Tag Archives: New York

Review: Petrunia’s Diamond Dot Annie Dress

This post was written by Lindy Shopper.

I may be the worst model ever - is the photo over yet?  But check out this dress!

I may be the worst model ever – is the photo over yet? But check out this dress!

After I blogged about Petrunia’s lovely reproduction dresses, I was contacted by the sales manager this line of clothing, Lucy Carey, about reviewing one of their lovely dresses! I happily selected the initial dress that had caught my eye in Bygones, the Diamond Dot Annie dress, and it was shipped to my doorstep.

I saved the dress so I could wear it this past weekend at Jammin on the James, a Lindy Hop workshop weekend in Richmond, Virginia, so that I could give it the full dance treatment of wearing it to dinner, social dancing, competing, and singing with the Blue Crescent Syncopators. It survived all of these activities without incident and remained fresh, from late afternoon through the late night dance with Naomi and her Handsome Devils.

The fabric is rayon, which has that wonderful “cold,” silky feel, with a bit of a textured sheen. The color is rich and the dot pattern on the fabric provides just enough decoration that it doesn’t compete with the little details in this dress that make it pop, like the wide collar and the pleating on the bodice. The dress zips up the side with a metal zipper (bonus vintage points!) and the skirt is cut on the bias, so it will lay nicely on the hips without hugging or bagging. My only complaint would be that the arm holes were a little low on me, but this is a common problem I have with garments – someone taller than my 5’2.5″ will be fine – and it didn’t noticeably inhibit my movement while dancing. I finished the look with Re-mix wedges and a fakelite rose pin to complete the repro ensemble.

I hope this Ithaca-based shop will continue to create reproductions, in addition to tending their vintage clothing shop – years of being around vintage clothing will make you want to re-create it and Petrunia has done so with all the right details.

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Lindy Focus 2012 Vendors

This post was written by Lindy Shopper.

Wide view of the Lindy Focus consignment shop

Wide view of the Lindy Focus consignment shop

This was a bit of an interesting year for vendors at Lindy Focus, in that few of the usual suspects were present, so the vending was made up mostly of DIY lindy hoppers, including endeavors by Lindy Focus itself. Lindy Focus offered a consignment shop for those who had danceable clothes and shoes to get rid of and for those who needed/wanted such items. I did pretty well in the selling department, so some of you may have left Lindy Focus with a Lindy Shopper vintage garment. :)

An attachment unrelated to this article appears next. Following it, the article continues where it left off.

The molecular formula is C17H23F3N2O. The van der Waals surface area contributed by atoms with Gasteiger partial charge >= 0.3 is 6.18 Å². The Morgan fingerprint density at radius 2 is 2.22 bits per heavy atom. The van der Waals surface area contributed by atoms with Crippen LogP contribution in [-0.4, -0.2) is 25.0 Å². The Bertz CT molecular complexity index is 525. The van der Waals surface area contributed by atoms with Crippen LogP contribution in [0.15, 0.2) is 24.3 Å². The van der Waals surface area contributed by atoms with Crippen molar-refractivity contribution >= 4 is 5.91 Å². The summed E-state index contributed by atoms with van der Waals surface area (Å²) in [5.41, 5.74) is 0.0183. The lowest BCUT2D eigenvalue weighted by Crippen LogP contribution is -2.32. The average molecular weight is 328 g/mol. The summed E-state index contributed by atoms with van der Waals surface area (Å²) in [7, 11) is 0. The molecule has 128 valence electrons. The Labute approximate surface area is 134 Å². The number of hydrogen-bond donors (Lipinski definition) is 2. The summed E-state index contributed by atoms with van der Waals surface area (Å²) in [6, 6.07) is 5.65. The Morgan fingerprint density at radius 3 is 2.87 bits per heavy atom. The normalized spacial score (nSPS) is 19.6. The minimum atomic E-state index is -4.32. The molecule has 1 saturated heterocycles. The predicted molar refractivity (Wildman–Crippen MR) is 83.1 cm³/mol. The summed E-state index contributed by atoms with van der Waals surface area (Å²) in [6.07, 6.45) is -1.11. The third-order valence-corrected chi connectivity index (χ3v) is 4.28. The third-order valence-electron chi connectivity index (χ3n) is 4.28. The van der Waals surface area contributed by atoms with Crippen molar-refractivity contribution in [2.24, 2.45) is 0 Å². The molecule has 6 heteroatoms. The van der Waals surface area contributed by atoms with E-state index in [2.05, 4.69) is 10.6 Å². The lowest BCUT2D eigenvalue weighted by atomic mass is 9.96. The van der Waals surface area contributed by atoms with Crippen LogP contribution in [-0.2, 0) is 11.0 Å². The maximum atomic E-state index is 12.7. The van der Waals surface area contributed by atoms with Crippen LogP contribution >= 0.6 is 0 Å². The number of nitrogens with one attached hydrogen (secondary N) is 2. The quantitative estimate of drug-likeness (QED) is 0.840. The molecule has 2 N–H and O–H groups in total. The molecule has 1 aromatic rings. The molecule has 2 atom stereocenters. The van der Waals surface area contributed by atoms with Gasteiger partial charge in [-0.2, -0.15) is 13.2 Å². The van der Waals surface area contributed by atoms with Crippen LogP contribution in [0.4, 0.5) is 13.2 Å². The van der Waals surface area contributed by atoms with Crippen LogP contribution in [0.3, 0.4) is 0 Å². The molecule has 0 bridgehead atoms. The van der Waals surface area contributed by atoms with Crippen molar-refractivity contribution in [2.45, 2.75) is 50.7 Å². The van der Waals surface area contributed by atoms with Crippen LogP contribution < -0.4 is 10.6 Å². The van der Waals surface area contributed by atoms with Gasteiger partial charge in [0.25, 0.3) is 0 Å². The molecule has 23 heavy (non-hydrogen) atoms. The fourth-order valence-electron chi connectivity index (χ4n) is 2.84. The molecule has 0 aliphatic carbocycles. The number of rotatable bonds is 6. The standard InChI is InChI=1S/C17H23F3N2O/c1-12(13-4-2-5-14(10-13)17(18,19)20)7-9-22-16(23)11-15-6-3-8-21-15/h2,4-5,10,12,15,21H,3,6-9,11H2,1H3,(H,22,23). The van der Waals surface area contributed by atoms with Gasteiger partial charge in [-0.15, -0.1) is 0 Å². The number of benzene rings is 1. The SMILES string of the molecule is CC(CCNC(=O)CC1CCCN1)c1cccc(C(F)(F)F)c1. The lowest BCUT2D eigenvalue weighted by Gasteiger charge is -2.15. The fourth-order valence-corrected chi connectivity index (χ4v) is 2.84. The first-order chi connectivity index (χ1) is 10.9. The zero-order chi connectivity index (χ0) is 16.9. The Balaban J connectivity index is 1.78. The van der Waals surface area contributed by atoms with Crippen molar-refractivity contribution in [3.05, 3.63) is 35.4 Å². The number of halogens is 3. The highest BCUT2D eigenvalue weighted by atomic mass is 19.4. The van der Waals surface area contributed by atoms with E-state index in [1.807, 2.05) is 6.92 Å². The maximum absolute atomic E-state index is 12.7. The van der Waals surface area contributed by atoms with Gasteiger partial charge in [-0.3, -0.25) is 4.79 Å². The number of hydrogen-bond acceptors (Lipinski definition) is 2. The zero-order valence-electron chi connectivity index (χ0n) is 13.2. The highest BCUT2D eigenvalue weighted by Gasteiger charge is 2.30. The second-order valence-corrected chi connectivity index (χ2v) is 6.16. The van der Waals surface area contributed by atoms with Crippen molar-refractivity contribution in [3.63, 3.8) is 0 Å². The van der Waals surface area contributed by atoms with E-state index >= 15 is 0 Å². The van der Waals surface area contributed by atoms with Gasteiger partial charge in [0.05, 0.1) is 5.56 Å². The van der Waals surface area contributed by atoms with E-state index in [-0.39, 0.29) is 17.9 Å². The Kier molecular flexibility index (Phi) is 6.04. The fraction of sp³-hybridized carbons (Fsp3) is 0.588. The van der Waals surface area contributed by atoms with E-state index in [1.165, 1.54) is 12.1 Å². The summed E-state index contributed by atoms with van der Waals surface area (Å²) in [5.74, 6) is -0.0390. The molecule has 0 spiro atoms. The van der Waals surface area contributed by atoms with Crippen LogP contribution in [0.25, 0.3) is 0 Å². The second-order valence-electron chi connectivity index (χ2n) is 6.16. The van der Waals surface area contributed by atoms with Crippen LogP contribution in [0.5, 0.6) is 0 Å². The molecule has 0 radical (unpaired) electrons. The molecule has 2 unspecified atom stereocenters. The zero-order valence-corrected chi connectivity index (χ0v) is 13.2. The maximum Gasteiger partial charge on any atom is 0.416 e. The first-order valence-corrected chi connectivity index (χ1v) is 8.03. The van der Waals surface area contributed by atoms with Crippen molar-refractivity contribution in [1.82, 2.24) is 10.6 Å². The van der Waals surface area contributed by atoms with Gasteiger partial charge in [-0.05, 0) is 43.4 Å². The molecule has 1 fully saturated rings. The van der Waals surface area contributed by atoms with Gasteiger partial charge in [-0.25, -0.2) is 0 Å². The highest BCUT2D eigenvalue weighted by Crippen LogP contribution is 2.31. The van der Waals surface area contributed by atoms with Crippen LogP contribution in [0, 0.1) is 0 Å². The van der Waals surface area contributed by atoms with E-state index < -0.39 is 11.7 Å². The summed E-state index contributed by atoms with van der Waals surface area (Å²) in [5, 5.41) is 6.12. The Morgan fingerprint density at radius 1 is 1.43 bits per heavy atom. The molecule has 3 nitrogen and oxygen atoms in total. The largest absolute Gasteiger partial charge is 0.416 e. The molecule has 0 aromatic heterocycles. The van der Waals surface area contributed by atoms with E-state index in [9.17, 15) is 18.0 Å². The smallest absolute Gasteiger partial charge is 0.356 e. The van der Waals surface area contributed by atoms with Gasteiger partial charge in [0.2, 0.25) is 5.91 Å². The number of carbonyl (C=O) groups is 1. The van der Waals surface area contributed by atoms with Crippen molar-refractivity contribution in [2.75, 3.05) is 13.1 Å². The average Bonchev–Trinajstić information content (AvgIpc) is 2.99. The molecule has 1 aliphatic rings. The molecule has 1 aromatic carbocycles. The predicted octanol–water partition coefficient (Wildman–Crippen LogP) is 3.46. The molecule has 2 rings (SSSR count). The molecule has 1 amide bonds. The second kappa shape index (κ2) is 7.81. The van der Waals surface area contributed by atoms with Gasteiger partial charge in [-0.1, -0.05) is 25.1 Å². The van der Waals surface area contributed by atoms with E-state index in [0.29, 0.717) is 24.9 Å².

Noticeably absent was Dancestore and their signature Aris Allen shoes, a serious business faux pas, in my opinion – 900+ attendees, many of which (including me) were looking to buy or replace dance shoes. To make up for the lack of being able to replace dancers’ worn out shoes, Lindy Focus offered a shoe sueding and repair service.

One of Sharon's creations

One of Sharon’s creations

Marathon dance event vendor Sharon Crawford of Creations by Crawford was on hand creating custom hair pieces, boutonnieres, and other elegant accoutrement for ladies and gents at her table, positioned next to the ballroom off the registration lobby. Sharon’s table was always open and always had a bevy of guests – from hairdressers to nappers to chatters, all were welcome to hang out. I don’t know how she got any work done, but I’d wager to say she’s the longest working vendor at Lindy Focus (as evidenced by the sunrise/survivors photo on the last day, she was probably working the whole time).

Forties Forward - love these gals!

Forties Forward – love these gals!

Forties Forward, one of my favorite hair flower vendors, was right across the hallway from Sharon, making sure that the ladies of Lindy Focus had all the hair flowers they needed. With the customary gussying up for New Year’s Eve, I’m sure they did well. Added inventory this year: false eyelashes. Va-va-voom!